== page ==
Since August last year, masters students from the Naval Architecture and Ocean Engineering program have not only designed and built the sailing dinghy Linnea, but also made all the analyses and calculations that underlie the boat. The Chalmers Formula Sailing team has built the boat of 70 % organic material, and at the end of September, the students went to Palermo, Sicily to participate in the sailing competition. Their participation was possible thanks to funding from the Chalmers University of Technology Foundation.
Besides the team from Chalmers, the competition consisted of student teams from seven Italian universities and one German, all of which have built boats with the same restrictions regarding material. During six races, two elite level sailors in the Olympic 49er class, Fritiof Hedström and Otto Hamel, who are students at Chalmers, sailed the unique boat.
“It is an extreme boat”, says Lars Larsson, Professor of Marine Technology and supervisor of Chalmers Formula Sailing. “It has a large sail plan for its size, and most people who would try to sail it would capsize immediately. The boat would probably overturn from just lying unmanned in the water.”
The Chalmers Formula Sailing team managed to hold top positions throughout the competition. One of the races suddenly became quite dramatic when the boat’s tiller broke. Lars explains that it did not withstand a hit from above and that it was due to a construction flaw.
“To sail without a tiller is virtually impossible, but Fritiof laid down across the aft and steered the rudder – which is very heavy and hard to turn – using only his hands. The sailors still managed to score third in the race. You could really tell that they are elite sailors!”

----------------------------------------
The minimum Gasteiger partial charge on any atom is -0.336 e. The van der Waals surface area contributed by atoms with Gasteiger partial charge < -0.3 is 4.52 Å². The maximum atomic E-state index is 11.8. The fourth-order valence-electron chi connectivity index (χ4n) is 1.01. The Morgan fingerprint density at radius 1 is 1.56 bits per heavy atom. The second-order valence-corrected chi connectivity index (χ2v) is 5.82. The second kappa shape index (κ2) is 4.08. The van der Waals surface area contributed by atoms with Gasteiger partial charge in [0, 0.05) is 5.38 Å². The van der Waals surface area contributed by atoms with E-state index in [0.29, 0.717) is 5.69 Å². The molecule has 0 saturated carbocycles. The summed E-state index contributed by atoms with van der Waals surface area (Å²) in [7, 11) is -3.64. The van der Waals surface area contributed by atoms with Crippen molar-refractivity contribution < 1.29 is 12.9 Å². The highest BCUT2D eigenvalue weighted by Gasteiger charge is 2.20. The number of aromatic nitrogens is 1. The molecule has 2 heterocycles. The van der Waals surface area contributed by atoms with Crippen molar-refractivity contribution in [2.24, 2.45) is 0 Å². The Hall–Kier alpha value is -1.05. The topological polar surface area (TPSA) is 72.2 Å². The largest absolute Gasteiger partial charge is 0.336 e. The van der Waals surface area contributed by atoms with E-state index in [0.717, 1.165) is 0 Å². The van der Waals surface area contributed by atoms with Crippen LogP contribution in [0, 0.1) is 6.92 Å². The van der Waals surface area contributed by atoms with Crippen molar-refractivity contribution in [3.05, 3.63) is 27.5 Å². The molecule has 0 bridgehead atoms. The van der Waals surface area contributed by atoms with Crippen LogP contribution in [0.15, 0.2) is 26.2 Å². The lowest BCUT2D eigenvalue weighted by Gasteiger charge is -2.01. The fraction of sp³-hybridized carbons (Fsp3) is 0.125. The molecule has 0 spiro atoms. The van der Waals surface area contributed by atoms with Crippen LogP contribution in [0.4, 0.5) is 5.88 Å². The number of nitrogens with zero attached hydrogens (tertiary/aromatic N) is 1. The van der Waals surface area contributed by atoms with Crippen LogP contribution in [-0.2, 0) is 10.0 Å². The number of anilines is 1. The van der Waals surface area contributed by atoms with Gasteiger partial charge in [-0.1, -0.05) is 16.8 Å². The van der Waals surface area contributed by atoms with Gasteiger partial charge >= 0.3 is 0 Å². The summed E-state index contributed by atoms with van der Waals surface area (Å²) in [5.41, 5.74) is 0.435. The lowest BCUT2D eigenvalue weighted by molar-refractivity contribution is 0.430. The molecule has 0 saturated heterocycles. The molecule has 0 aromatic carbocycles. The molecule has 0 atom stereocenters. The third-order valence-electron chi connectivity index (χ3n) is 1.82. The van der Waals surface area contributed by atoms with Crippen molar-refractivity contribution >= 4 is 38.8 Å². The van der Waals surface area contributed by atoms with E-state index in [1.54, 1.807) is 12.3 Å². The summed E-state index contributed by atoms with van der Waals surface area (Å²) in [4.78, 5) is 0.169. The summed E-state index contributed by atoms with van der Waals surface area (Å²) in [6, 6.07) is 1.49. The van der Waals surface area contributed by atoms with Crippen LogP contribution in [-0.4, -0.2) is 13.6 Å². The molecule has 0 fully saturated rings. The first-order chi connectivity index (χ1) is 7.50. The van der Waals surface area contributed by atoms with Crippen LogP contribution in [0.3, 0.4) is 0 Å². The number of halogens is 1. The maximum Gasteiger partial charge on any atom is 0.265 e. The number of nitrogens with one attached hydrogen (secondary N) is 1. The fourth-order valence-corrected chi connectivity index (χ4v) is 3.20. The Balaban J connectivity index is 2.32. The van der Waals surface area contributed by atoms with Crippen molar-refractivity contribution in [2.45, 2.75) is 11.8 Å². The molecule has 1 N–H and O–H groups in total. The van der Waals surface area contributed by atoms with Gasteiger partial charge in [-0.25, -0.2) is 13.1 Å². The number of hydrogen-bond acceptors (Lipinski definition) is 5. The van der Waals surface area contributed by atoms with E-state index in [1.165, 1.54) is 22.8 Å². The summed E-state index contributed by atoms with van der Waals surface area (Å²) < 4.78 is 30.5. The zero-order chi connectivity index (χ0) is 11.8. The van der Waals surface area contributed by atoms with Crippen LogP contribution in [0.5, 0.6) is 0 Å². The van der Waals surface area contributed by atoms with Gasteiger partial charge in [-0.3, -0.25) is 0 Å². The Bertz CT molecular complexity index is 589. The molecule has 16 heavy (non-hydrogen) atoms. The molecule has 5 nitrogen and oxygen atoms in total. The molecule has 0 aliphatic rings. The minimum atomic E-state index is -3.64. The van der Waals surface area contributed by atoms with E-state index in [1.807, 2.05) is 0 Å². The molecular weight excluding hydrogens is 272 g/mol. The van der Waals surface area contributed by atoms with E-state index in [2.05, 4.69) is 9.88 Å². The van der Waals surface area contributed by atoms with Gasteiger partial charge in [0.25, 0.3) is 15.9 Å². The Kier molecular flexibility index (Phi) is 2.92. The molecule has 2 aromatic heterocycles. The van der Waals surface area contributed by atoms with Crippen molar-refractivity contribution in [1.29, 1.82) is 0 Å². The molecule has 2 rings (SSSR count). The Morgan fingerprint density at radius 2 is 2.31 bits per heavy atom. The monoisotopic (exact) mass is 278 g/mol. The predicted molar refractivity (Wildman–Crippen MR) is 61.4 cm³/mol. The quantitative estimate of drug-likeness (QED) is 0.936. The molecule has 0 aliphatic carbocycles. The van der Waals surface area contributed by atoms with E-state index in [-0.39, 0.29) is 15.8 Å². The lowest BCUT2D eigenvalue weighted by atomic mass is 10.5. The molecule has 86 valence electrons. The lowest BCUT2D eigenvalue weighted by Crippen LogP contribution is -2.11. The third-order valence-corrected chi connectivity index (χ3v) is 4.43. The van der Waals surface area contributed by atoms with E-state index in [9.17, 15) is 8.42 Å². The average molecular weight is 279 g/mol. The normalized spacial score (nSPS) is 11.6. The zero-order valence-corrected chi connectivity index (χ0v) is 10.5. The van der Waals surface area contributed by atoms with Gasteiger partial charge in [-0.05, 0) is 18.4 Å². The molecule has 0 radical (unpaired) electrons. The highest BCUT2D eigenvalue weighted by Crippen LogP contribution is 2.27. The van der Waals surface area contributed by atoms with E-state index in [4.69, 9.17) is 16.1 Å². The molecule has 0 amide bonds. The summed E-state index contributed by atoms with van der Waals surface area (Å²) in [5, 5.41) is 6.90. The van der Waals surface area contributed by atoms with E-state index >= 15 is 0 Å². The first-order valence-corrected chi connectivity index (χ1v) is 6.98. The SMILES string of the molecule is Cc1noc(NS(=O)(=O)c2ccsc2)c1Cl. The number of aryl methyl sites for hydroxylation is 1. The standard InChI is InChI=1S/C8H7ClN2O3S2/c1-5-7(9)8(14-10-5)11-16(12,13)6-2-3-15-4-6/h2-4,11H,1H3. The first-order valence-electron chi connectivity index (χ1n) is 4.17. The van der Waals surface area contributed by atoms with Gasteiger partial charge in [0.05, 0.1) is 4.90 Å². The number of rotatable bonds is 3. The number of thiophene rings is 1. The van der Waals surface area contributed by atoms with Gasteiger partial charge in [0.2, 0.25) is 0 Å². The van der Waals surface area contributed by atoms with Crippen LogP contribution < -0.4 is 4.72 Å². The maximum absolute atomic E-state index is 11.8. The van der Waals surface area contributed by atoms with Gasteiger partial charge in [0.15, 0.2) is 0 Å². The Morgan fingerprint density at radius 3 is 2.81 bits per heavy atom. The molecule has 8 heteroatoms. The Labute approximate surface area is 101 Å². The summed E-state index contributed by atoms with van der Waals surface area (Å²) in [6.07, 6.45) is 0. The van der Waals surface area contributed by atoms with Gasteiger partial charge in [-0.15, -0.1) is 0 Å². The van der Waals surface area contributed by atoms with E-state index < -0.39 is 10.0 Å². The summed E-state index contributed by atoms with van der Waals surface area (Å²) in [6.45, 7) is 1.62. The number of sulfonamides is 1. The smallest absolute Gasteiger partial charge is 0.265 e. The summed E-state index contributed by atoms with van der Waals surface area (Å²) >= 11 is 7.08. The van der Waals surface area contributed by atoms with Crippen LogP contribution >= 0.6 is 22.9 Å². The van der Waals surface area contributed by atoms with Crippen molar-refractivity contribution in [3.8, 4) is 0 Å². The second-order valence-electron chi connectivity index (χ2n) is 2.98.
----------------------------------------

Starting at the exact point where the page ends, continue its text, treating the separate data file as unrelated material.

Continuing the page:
Fortunately, the team managed to fix the tiller over the night, just in time for the next race and all in all they won the entire competition. Adam Persson, PhD student, has been the group's supervisor throughout the project, from creating the design to completing the boat. He explains how they won first place.
“The boat is built to be as adapted as possible to the wind conditions where we were going to sail. Together with talented sailors, we were faster than the other teams.”
The team is looking forward
The win, he says, was celebrated traditionally by throwing the crew in the pool. Adam continues to say that the competition feels very successful and that the point of a contest like this is getting to compare with other universities and to continuously raise the bar.
“The win is really a testament to the hard work we put into this project. It shows that with an engineering approach you can make a very good boat. We are of course very pleased with the sailing and we can’t wait for next year’s competition.”
Read more: "Organic boat building in a nutshell".
Learn more about the project Chalmers Formula Sailing.
Learn more about Chalmers investment in sports technology, Chalmers Sports & Technology.
Text: Sophia Kristensson